Television. What would we do without it? Besides, get smarter, invest more time into ourselves, and stop killing our frontal Lobes. But every once in a while, a television program comes along to take our conscious mind captive. It’s like a kidnapping cosigned by the kidnappee. I myself have been the victim of a TV show that held me hostage for an hour, in a dark room, gaining poundage with every scoop of popcorn I inhaled. Here are my Top 5 television programs of all time. You may agree, or maybe you won’t. But we all must agree, thank God he developed DVR.

5) V

V
V

How could a simple, obscured letter, garner its own, a great television show? Trust me, V was one of the best. Huge spaceships hover over every city in the world. Their leaders do not know what has happened. They believed it might be an exercise in peaceful intergalactic contact. They were so wrong. The Spaceships without warning attack the cities, and that quick, the Earth was captured by reptilians wearing human flesh costumes – craving people meat. They find it quite tasty. A ragtag group of Earthlings attempts to overthrow their serpentine, cannibalistic masters. The weekly series always kept me on the edge of my seat, and my eyes to the sky; watching for the rest of the alphabet to come crashing down from the hemisphere. They tried to do a remake. Fail! Watch the original.

4)The Incredible Hulk

Hulk
Hulk

Don’t make me angry!”, became a cultural catchphrase in the eighties. Bill Bixby was famously synonymous with the character David Banner, the peaceful, metro hippie going across the USA, dealing with his major anger issues. When provoked, and he always was, he turned into a steroid-enhanced Titan played by sir muscles, Lou Ferrigno, and wrecked shop; literally, biblically like Sampson–everything else in his ivy colored way. Then, he sadly exited across the USA shoeless, shirtless and half-ripped jeans that stopped at his private regions. (I guess the Hulk was not that incredible.) Next time, he should try some cannabinoid Kava.

3) Lost

Lost
Lost

Never has an adjective baffled mankind before, as the series, Lost, did to millions. The show lasted six seasons, and held audiences spellbound, weekly – as everyone that watched the episodes seemed – well Lost in a good way. Like losing your way in a large strip club, or candy shop, how can one really get lost? Survivors of a plane crash find themselves on a mysterious island. No, not Puerto Rico, I’m guessing more Pacificish. All the passengers hold secrets that are reveled through flashbacks. When I read a book on Screenwriting, it specifically said: avoid over use of flashbacks. I guess the writing room of Lost skipped that whole chapter. Not only did the people have dark secrets, but the island had a mammoth security system, subterranean bunker and a militia. A militia! I tuned in every week to watch this LSD trip on the little screen, but just when I thought I knew what was happening. I was instead. Lost.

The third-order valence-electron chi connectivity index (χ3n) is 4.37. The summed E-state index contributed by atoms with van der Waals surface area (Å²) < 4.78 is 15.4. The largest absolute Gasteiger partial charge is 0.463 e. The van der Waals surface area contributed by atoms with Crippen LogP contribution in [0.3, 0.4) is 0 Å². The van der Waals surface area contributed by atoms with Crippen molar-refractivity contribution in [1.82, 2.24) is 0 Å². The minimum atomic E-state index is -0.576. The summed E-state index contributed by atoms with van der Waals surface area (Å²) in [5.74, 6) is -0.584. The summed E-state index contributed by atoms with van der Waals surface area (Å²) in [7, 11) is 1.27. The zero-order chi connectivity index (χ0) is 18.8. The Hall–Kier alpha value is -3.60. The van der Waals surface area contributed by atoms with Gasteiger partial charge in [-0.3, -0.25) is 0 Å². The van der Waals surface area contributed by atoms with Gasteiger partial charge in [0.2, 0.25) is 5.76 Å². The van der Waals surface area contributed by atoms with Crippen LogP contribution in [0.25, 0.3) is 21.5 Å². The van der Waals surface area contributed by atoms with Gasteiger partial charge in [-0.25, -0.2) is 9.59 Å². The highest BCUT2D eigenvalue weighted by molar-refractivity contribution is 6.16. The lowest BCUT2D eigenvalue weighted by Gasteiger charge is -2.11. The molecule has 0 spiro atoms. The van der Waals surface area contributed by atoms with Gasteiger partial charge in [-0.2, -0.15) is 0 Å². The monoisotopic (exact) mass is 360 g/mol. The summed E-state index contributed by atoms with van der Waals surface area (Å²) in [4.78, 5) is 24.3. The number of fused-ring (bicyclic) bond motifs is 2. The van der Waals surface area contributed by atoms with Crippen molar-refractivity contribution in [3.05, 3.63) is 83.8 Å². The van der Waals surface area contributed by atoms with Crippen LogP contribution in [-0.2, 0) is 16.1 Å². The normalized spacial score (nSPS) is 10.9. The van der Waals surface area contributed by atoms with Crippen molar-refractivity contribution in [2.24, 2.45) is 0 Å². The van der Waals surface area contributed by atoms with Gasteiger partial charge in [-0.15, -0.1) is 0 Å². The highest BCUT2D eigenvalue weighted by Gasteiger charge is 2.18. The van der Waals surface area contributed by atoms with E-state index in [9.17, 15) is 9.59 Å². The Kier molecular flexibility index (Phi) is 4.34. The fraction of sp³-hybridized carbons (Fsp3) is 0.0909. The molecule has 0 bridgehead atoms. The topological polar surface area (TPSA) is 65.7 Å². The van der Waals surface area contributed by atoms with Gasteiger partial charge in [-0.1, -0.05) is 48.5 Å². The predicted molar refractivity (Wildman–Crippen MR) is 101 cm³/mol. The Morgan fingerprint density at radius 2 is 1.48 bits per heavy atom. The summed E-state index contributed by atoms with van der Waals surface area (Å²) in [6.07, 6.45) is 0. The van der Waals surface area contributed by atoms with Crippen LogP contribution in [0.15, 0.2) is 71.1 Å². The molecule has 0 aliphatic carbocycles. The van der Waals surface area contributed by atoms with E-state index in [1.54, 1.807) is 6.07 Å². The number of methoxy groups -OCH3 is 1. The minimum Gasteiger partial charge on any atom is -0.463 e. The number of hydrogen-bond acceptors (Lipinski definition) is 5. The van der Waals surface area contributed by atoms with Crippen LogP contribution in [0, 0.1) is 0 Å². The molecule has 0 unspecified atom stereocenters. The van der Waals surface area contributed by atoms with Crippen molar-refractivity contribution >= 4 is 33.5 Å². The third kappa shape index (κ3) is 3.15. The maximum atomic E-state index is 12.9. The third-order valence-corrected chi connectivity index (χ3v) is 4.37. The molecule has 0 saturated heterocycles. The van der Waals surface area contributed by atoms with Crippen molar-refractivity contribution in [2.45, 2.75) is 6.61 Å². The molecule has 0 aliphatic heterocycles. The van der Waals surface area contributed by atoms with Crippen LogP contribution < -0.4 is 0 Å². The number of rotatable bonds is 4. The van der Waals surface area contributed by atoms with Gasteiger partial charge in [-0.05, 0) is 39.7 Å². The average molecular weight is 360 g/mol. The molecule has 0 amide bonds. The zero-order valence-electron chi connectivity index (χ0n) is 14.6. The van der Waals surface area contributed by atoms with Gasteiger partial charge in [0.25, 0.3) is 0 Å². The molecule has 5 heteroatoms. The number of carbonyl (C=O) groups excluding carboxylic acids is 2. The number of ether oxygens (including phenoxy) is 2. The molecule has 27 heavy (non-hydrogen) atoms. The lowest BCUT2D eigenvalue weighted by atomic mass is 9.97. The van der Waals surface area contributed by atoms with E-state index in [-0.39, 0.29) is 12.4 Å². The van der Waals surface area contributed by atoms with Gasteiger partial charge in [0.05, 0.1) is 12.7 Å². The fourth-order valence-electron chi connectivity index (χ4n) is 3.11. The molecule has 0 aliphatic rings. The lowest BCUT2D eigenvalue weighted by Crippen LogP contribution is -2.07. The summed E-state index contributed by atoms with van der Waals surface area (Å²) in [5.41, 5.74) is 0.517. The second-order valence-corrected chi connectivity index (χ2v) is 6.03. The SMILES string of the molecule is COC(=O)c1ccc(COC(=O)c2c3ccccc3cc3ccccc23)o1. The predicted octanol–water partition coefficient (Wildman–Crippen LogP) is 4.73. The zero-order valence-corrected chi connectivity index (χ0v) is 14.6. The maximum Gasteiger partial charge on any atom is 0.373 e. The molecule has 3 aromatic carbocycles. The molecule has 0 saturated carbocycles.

2) The Walking Dead

The Walking Dead
The Walking Dead

Zombies. Here we are again with the Zombies. This time in the great state of Georgia. The Peach tree/Zombie state. An outbreak happened at the CDC in Atlanta. Zombies were running wild free, and they were hungry and rolling deep. Zombies heard running loose through Buck head. A group of survivor’s formed, and tried to survive in this new world, where the undead ruled. The longer the series went on, I found the real enemy seemed not to be the poor Zombies, for they just did what Zombies did – walked and ate people. The real enemies were the humans, who had devolved into an every man for themselves mentality and did the most horrendous things to each other. The Walking Dead would have been my number one, if they did not kill off Glenn so, violently. I think this led to many viewers departing the growing fandom. But as William Faulkner once said, and Steven King echoed – kill your darlings. But not with a spiked bat! Come on, man!

1) The Office

Office
Office

I became a reluctant fan of the office. I heard so many people discussing the employees from Dunder- Mufflin in Eastern Pennsylvania, and was first skeptical at best. Likewise, I had watched Steven Carell before and found him entertaining, but not ha ha funny. But man, oh man, was I wrong. The Office and its zany cast of misfits, gave me joy on dark nights, where a laugh was needed as much as H2O. This hilarious ensemble of goofballs always gave me a deep-hearted chuckle, promoting an Office addiction to which I admit to still having today. Even when Mike Scott left the series, I was still invested in the characters that remained. Jim, Pam, Dwight and Creed, became family and I wanted to grab a desk and sell paper. Paper! How can an office gig be so funny? The humor was spontaneous and always peeked my dopamine levels to a satisfactory point. Some days I miss the crew at Dunder – Mifflin as if I had been fired and hired back as a temp. The Office was a spin-off from a British series by Ricky Gervais, but will always be American and my favorite TV show of all time.